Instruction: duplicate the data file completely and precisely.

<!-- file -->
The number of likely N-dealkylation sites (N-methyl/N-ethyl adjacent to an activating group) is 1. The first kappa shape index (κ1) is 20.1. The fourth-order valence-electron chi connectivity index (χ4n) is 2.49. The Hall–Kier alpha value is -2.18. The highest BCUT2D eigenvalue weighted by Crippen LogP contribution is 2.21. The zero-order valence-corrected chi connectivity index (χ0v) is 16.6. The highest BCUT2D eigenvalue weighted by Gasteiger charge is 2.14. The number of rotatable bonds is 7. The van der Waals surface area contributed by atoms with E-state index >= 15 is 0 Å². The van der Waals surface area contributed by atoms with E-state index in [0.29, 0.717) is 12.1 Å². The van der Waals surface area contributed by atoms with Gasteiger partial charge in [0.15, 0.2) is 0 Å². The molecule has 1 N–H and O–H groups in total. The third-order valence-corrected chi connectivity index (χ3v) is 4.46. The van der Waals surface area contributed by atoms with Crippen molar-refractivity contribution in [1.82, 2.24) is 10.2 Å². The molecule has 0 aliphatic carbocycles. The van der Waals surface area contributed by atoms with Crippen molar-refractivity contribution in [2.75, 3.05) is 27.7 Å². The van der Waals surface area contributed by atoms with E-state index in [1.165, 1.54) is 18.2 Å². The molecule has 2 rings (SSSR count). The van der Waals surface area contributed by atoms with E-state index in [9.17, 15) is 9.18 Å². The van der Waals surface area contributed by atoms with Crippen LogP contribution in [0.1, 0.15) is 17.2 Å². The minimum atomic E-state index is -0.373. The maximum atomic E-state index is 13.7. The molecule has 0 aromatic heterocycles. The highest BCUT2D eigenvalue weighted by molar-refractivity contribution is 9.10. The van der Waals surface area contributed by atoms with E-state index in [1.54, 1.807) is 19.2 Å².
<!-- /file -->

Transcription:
The number of likely N-dealkylation sites (N-methyl/N-ethyl adjacent to an activating group) is 1. The first kappa shape index (κ1) is 20.1. The fourth-order valence-electron chi connectivity index (χ4n) is 2.49. The Hall–Kier alpha value is -2.18. The highest BCUT2D eigenvalue weighted by Crippen LogP contribution is 2.21. The zero-order valence-corrected chi connectivity index (χ0v) is 16.6. The highest BCUT2D eigenvalue weighted by Gasteiger charge is 2.14. The number of rotatable bonds is 7. The van der Waals surface area contributed by atoms with E-state index >= 15 is 0 Å². The van der Waals surface area contributed by atoms with E-state index in [0.29, 0.717) is 12.1 Å². The van der Waals surface area contributed by atoms with Gasteiger partial charge in [0.15, 0.2) is 0 Å². The molecule has 1 N–H and O–H groups in total. The third-order valence-corrected chi connectivity index (χ3v) is 4.46. The van der Waals surface area contributed by atoms with Crippen molar-refractivity contribution in [1.82, 2.24) is 10.2 Å². The molecule has 0 aliphatic carbocycles. The van der Waals surface area contributed by atoms with Crippen molar-refractivity contribution in [2.75, 3.05) is 27.7 Å². The van der Waals surface area contributed by atoms with E-state index in [1.165, 1.54) is 18.2 Å². The molecule has 2 rings (SSSR count). The van der Waals surface area contributed by atoms with E-state index in [9.17, 15) is 9.18 Å². The van der Waals surface area contributed by atoms with Crippen LogP contribution in [0.1, 0.15) is 17.2 Å². The minimum atomic E-state index is -0.373. The maximum atomic E-state index is 13.7. The molecule has 0 aromatic heterocycles. The highest BCUT2D eigenvalue weighted by molar-refractivity contribution is 9.10. The van der Waals surface area contributed by atoms with E-state index in [1.54, 1.807) is 19.2 Å².